AOL is taking all operations of Moviefone back in-house, with its two-and-a-half-year partnership with Whalerock Industries set to end May 31.

AOL announced the deal in October 2013 with media firm Whalerock (then called BermanBraun) to relaunch the Moviefone website and apps to expand its entertainment content and features.

“We’ve had a good run with Whalerock, but now we feel it’s a better home for Moviefone to be back in the stack with the rest of the properties we have,” Jimmy Maymann, exec VP and president of AOL Content & Consumer Brands, said in an interview.

AOL’s focus for Moviefone now is to double down on mobile, expand social reach and invest in more original video content, both internally and via pacts with video-production companies, said Maymann, who before assuming his current role last summer was CEO of Huffington Post.

About 77% of Moviefone’s users use mobile devices at least once a month, which is a higher percentage than any other AOL brand. Through the end of February, Moviefone had generated approximately 90 million cross-platform video views, nearly seven times a year earlier.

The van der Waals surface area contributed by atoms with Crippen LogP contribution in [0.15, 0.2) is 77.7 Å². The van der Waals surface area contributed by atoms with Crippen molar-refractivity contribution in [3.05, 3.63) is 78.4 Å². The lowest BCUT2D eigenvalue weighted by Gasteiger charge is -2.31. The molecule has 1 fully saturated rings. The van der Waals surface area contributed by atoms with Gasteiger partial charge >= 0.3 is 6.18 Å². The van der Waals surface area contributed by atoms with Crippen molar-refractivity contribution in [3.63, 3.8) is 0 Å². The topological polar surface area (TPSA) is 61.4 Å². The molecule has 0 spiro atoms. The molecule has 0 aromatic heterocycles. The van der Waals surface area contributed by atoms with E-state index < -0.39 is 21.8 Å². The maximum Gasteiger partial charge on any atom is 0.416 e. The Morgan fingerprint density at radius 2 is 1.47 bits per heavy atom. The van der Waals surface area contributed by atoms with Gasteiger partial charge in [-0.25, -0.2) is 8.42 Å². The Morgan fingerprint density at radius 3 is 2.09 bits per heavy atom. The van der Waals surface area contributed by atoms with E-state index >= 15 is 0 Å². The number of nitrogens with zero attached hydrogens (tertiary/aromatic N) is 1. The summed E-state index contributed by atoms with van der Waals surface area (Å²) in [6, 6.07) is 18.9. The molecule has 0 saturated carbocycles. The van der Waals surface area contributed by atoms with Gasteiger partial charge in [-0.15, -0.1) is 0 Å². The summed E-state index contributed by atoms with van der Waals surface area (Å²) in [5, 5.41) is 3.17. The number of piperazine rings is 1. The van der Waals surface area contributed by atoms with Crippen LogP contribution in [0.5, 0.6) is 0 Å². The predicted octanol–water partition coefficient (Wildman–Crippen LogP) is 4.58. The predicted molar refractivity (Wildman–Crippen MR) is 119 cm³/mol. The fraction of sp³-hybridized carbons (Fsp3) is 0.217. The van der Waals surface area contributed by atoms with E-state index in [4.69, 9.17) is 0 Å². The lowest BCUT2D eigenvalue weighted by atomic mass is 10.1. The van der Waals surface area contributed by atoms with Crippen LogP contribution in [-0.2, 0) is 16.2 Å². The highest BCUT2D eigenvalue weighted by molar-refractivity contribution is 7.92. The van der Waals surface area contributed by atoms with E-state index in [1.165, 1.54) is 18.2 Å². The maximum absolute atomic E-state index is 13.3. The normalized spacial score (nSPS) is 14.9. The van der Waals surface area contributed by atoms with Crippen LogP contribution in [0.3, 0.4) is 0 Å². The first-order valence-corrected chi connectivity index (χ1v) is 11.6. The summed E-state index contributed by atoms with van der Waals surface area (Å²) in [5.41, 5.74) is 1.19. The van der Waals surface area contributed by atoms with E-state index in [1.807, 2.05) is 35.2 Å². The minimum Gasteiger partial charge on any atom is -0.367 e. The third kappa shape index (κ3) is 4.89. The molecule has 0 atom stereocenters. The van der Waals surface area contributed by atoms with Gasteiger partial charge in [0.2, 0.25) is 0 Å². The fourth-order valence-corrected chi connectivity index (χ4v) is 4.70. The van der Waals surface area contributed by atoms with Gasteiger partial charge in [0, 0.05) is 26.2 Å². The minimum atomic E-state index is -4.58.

Moviefone sells movie tickets through a pact with NBCUniversal’s Fandango. But Moviefone is increasingly competing for the attention of movie fans with Fandango, which recently acquired Flixster and Rotten Tomatoes from Warner Bros.

In January 2016, Moviefone.com had 7.1 million unique visitors across all platforms, up 13% year over year, according to comScore. Fandango says that with its M-Go, Flixster and Rotten Tomatoes acquisitions, it will have a reach of more than 63 million unique visitors per month.

AOL acquired Moviefone, which launched in 1989, for $388 million in 1999. In 2014, the company took Moviefone’s famous dial-up phone lines out of commission (and the original voice of Mr. Moviefone, co-founder Russ Leatherman, left in 2013). Last year, Verizon bought AOL in a $4.4 billion deal.